Tejas Nair | February 01, 2019
Rating – 3/10
Everyone who’s watched the trailer for Shelly Chopra Dhar’s directorial debut, titled Ek Ladki Ko Dekha Toh Aisa Laga (ENG: Felt Like This When I Saw a Girl…) for namesake and for punning purposes, can predict what it is all about without any additional information. And that in itself should be a red flag for anyone who’s interested in exploring the whole recipe, a bland little story masqueraded as a pithy taboo-breaker.
In the comedy drama, Anil Kapoor’s goofy character is busy casual-fighting with his mother in the kitchen, trying to live his dream of becoming a chef, an activity that she is against of him doing both privately and publicly. This, in turn, has given him less or no time to focus on the upbringing of his daughter Sweety (Sonam Kapoor), who grows into a beautiful (and independent?) woman with her own set of principles and likes. Trouble ensues when her brother (Abhishek Duhan) finds out that Sweety is seeing someone outside of their own religion, sending the whole family’s domestic foundation in a tizzy. Rajkummar Rao enters as a theater playwright, along with a bunch of supporting characters, to bolster this conflict into a mesmerizing mess that climaxes so prematurely the whole thing destroys the legacy of the original song by R D Burman from the 1994 classic 1942 – A Love Story. But I will still give some brownie points to Dhar and her team for re-imagining the meaning of the song and forcibly neutralizing it.
Apart from wondering throughout the film what happened to Sweety’s dear mother, I was painfully smitten by the tepid screenplay written by Gazal Dhaliwal. It is a damp celebration of cliched plot points attached together to create an effect that would have been novel in the previous century. It highlights the amateurish construction of the film by Dhar who uses all the tricks in the book to hide the incoming twist till the intermission. And when the twist unfolds in the most uncinematic way possible, Dhar does not let her film admit its ordinary shades, and keeps on going to reach the final destination: the sermon. All attempts at standing out as a groundbreaking plot falls flat because of the ending which looks like the lead paragraph of that workplace handbook you often see these days that talks about neutrality, diversity, and inclusiveness.
I am also not fascinated by Sonam’s performance which she evidently follows-up from her Khoobsurat (2014) days albeit with a lot of gloom here, perhaps because she is characterized like an actress from the 1980s. It does not suit a film that aspires to be progressive and forward-thinking. And add to that the thoughtless and insensitive references in the dialogues (mainly those performed by Brijendra Kala), the film has enough evidence to show that it is a single-cause gimmick. Nonetheless, some of these funny dialogues are what makes Ek Ladki Ko Dekha Toh Aisa Laga at least bearable, further thanks to Anil and his co-actors Seema Pahwa and Kala. There are no two words other than “not mindshattering” to describe Juhi Chawla’s comeback performance as this overacting singleton trying and failing to impress everyone around her. Rajkummar Rao looks out of place here, but he still manages to impress with enough screen space slightly more than what is given to Regina Cassandra for her blink-and-you-miss role.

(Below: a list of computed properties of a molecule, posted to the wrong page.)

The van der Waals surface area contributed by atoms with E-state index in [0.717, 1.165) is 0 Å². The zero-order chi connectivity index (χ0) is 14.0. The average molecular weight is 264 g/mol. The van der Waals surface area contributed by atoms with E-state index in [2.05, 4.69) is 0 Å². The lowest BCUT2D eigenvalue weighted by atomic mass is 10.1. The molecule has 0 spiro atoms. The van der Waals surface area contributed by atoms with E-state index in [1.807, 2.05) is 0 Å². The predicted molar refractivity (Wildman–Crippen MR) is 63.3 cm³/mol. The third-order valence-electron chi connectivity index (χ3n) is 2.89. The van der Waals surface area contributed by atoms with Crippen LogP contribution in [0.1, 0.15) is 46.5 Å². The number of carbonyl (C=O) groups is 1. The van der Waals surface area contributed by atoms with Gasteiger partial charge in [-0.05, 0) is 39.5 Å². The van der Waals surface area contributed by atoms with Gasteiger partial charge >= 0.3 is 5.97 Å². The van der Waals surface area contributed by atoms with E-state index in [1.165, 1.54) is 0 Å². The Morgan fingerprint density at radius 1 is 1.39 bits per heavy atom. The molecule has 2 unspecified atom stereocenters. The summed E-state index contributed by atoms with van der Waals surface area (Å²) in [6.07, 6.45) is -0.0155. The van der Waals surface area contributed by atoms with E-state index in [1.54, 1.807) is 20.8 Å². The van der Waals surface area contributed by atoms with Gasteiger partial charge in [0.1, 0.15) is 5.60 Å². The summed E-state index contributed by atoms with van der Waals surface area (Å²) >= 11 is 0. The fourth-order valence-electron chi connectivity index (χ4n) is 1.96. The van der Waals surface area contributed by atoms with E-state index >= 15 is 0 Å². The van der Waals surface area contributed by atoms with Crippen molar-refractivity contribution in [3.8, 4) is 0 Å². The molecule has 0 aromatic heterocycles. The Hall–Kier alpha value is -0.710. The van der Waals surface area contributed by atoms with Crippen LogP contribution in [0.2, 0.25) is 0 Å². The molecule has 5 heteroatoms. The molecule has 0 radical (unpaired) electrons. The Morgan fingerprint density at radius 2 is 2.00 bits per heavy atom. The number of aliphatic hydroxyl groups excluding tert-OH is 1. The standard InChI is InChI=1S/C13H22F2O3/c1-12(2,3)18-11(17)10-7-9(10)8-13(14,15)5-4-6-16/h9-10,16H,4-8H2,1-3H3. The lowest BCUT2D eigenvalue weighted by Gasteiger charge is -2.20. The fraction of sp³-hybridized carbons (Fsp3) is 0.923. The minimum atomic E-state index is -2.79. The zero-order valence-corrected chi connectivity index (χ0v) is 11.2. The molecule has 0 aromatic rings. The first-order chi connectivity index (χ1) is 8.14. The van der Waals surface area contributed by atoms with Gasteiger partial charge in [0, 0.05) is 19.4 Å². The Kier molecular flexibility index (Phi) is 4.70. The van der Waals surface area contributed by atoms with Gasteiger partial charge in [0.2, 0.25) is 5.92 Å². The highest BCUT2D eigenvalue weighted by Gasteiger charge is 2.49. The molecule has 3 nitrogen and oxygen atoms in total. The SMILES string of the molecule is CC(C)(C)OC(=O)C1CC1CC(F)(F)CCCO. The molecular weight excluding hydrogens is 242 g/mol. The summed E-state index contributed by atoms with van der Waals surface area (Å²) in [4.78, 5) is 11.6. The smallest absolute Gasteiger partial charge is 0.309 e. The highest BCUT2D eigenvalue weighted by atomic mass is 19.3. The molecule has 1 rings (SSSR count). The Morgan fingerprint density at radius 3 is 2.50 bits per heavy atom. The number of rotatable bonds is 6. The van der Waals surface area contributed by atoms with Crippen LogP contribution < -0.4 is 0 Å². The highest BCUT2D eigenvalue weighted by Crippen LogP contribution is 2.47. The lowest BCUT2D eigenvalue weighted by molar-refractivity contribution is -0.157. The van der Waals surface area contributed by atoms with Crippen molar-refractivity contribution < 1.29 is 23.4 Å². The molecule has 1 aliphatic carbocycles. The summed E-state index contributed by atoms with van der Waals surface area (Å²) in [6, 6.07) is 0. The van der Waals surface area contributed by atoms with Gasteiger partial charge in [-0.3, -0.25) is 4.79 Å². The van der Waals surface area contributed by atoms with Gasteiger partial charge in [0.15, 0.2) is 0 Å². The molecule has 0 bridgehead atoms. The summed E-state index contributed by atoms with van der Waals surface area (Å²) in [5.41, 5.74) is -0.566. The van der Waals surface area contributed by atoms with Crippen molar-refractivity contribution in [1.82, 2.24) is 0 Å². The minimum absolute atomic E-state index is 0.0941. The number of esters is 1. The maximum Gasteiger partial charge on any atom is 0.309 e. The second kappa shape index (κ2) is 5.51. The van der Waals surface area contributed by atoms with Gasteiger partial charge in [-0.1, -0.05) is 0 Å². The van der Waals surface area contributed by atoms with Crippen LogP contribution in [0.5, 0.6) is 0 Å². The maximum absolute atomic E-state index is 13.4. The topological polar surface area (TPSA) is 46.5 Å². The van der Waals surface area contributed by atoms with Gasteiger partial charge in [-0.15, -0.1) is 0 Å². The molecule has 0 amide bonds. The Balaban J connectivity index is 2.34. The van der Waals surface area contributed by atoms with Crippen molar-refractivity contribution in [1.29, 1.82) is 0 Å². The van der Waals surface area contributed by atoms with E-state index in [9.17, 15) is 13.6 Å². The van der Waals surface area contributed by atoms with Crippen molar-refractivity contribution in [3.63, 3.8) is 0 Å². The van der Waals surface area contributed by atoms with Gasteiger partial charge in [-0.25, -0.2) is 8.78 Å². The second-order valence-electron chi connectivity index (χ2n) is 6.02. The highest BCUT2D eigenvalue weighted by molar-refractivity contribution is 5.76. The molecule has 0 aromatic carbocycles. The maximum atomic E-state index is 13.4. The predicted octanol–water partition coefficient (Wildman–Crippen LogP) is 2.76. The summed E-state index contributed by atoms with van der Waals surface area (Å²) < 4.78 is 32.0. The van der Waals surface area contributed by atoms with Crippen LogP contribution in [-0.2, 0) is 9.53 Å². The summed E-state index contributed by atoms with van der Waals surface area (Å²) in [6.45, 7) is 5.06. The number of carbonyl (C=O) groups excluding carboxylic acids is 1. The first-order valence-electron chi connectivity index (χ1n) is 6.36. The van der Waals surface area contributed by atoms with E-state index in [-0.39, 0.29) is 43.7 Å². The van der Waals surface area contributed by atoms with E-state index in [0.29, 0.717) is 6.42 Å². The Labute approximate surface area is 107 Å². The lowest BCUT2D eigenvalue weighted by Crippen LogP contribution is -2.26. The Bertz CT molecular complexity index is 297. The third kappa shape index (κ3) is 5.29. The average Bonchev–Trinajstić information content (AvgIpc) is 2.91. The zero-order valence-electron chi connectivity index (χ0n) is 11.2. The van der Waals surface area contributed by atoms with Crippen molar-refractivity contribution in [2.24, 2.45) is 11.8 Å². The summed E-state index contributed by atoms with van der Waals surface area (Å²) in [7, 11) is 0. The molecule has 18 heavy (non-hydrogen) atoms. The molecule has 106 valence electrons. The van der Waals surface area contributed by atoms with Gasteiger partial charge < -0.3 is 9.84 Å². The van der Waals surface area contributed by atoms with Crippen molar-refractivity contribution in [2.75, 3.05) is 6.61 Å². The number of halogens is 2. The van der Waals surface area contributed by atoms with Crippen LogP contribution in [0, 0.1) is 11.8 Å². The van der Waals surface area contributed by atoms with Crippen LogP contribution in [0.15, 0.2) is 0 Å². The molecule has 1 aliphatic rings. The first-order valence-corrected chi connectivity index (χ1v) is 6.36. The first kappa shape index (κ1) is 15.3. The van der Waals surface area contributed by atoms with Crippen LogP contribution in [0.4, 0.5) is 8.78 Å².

The songs are the opposite of charming, their choreography made to look forced, giving me the impression that each and every crew member only focused on the main theme and not on getting their own thing right. The overall camera work and the editing are partners in crime making me nominate them together for the second place in the long list of things that go wrong in Ek Ladki Ko Dekha Toh Aisa Laga. There are scenes where you can clearly see the actors and extras in their post-character make-up, giving me a very bad taste in the mouth. All my attempt at trying to enjoy the show failed because what I was seeing on the screen was not entirely honest and only a plastic mask of what the makers wanted to convey. All that I can call impressive in the film, however, is that they were brave enough to sample a topic still so taboo-ed in India while attracting some of the top talent in the industry right now. That none of these were utilized well is why everyone attached to the film should move on right away.
Ek Ladki Ko Dekha Toh Aisa Laga could have been revolutionary for its basic idea definitely is, but in its current form, owing to an amateur handling by director Dhar and her co-writer Dhaliwal, it “just feels okay” to watch and get it done with.
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